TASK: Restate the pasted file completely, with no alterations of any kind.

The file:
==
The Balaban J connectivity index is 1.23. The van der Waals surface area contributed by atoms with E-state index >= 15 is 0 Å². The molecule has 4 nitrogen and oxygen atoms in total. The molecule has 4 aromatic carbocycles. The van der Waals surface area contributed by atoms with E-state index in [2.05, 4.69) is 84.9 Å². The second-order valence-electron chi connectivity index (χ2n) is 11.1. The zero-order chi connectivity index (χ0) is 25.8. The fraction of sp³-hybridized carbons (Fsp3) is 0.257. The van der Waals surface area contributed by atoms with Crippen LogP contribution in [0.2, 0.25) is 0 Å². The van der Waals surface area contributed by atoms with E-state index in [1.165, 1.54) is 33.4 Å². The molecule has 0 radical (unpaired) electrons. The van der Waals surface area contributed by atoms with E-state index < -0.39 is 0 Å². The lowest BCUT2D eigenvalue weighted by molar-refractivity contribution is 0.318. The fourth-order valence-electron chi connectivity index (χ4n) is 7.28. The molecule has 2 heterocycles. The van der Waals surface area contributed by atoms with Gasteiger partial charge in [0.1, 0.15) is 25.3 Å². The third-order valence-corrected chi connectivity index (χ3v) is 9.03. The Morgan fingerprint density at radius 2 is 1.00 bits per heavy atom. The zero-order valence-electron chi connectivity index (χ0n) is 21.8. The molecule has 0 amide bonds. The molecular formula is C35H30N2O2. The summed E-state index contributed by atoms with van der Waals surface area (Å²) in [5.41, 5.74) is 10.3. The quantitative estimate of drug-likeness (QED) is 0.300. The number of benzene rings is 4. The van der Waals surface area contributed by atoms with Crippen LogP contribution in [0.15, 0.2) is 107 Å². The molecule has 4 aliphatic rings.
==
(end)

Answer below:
The Balaban J connectivity index is 1.23. The van der Waals surface area contributed by atoms with E-state index >= 15 is 0 Å². The molecule has 4 nitrogen and oxygen atoms in total. The molecule has 4 aromatic carbocycles. The van der Waals surface area contributed by atoms with E-state index in [2.05, 4.69) is 84.9 Å². The second-order valence-electron chi connectivity index (χ2n) is 11.1. The zero-order chi connectivity index (χ0) is 25.8. The fraction of sp³-hybridized carbons (Fsp3) is 0.257. The van der Waals surface area contributed by atoms with Crippen LogP contribution in [0.2, 0.25) is 0 Å². The van der Waals surface area contributed by atoms with E-state index in [1.165, 1.54) is 33.4 Å². The molecule has 0 radical (unpaired) electrons. The van der Waals surface area contributed by atoms with E-state index < -0.39 is 0 Å². The lowest BCUT2D eigenvalue weighted by molar-refractivity contribution is 0.318. The fourth-order valence-electron chi connectivity index (χ4n) is 7.28. The molecule has 2 heterocycles. The van der Waals surface area contributed by atoms with Gasteiger partial charge in [0.1, 0.15) is 25.3 Å². The third-order valence-corrected chi connectivity index (χ3v) is 9.03. The Morgan fingerprint density at radius 2 is 1.00 bits per heavy atom. The zero-order valence-electron chi connectivity index (χ0n) is 21.8. The molecule has 0 amide bonds. The molecular formula is C35H30N2O2. The summed E-state index contributed by atoms with van der Waals surface area (Å²) in [5.41, 5.74) is 10.3. The quantitative estimate of drug-likeness (QED) is 0.300. The number of benzene rings is 4. The van der Waals surface area contributed by atoms with Crippen LogP contribution in [0.15, 0.2) is 107 Å². The molecule has 4 aliphatic rings.